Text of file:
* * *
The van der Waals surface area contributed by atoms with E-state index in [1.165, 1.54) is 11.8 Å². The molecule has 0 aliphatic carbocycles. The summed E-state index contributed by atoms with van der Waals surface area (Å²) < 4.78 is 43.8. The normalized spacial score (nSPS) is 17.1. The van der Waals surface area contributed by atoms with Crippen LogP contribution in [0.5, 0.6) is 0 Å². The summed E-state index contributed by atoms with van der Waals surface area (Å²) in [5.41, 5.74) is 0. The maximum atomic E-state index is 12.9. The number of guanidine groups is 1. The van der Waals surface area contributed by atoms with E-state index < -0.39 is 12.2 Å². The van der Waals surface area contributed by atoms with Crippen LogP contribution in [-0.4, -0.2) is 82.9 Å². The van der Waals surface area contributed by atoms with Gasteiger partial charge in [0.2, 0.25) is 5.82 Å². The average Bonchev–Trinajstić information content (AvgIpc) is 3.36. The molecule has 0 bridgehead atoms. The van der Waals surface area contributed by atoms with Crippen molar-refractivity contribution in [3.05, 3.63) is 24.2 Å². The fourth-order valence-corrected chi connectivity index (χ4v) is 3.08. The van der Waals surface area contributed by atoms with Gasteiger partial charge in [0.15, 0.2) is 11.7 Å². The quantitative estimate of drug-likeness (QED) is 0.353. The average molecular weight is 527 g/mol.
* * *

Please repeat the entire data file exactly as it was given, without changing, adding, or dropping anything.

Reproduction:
The van der Waals surface area contributed by atoms with E-state index in [1.165, 1.54) is 11.8 Å². The molecule has 0 aliphatic carbocycles. The summed E-state index contributed by atoms with van der Waals surface area (Å²) < 4.78 is 43.8. The normalized spacial score (nSPS) is 17.1. The van der Waals surface area contributed by atoms with Crippen LogP contribution in [0.5, 0.6) is 0 Å². The summed E-state index contributed by atoms with van der Waals surface area (Å²) in [5.41, 5.74) is 0. The maximum atomic E-state index is 12.9. The number of guanidine groups is 1. The van der Waals surface area contributed by atoms with E-state index < -0.39 is 12.2 Å². The van der Waals surface area contributed by atoms with Crippen LogP contribution in [-0.4, -0.2) is 82.9 Å². The van der Waals surface area contributed by atoms with Gasteiger partial charge in [0.2, 0.25) is 5.82 Å². The average Bonchev–Trinajstić information content (AvgIpc) is 3.36. The molecule has 0 bridgehead atoms. The van der Waals surface area contributed by atoms with Crippen molar-refractivity contribution in [3.05, 3.63) is 24.2 Å². The fourth-order valence-corrected chi connectivity index (χ4v) is 3.08. The van der Waals surface area contributed by atoms with Gasteiger partial charge in [0.15, 0.2) is 11.7 Å². The quantitative estimate of drug-likeness (QED) is 0.353. The average molecular weight is 527 g/mol.